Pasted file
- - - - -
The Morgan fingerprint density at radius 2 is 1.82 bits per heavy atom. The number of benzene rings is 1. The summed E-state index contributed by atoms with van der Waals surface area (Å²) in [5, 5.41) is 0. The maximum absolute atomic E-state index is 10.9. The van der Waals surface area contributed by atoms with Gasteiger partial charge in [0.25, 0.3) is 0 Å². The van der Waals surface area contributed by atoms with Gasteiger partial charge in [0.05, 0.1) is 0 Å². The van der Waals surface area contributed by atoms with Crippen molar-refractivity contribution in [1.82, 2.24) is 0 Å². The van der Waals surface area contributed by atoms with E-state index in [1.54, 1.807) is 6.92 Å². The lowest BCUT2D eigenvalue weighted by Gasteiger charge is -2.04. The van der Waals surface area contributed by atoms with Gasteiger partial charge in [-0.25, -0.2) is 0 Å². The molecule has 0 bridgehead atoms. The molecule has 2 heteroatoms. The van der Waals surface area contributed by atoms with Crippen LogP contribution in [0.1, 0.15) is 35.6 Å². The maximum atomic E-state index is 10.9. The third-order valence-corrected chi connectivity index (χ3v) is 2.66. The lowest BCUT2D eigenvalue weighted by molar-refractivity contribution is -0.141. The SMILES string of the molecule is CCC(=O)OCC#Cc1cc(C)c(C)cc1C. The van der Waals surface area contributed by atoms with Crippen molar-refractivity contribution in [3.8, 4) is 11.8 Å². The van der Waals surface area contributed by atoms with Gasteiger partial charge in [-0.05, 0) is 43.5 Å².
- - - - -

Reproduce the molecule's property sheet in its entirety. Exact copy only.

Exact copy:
The Morgan fingerprint density at radius 2 is 1.82 bits per heavy atom. The number of benzene rings is 1. The summed E-state index contributed by atoms with van der Waals surface area (Å²) in [5, 5.41) is 0. The maximum absolute atomic E-state index is 10.9. The van der Waals surface area contributed by atoms with Gasteiger partial charge in [0.25, 0.3) is 0 Å². The van der Waals surface area contributed by atoms with Gasteiger partial charge in [0.05, 0.1) is 0 Å². The van der Waals surface area contributed by atoms with Crippen molar-refractivity contribution in [1.82, 2.24) is 0 Å². The van der Waals surface area contributed by atoms with E-state index in [1.54, 1.807) is 6.92 Å². The lowest BCUT2D eigenvalue weighted by Gasteiger charge is -2.04. The van der Waals surface area contributed by atoms with Gasteiger partial charge in [-0.25, -0.2) is 0 Å². The molecule has 0 bridgehead atoms. The molecule has 2 heteroatoms. The van der Waals surface area contributed by atoms with Crippen LogP contribution in [0.1, 0.15) is 35.6 Å². The maximum atomic E-state index is 10.9. The third-order valence-corrected chi connectivity index (χ3v) is 2.66. The lowest BCUT2D eigenvalue weighted by molar-refractivity contribution is -0.141. The SMILES string of the molecule is CCC(=O)OCC#Cc1cc(C)c(C)cc1C. The van der Waals surface area contributed by atoms with Crippen molar-refractivity contribution in [3.8, 4) is 11.8 Å². The van der Waals surface area contributed by atoms with Gasteiger partial charge in [-0.05, 0) is 43.5 Å².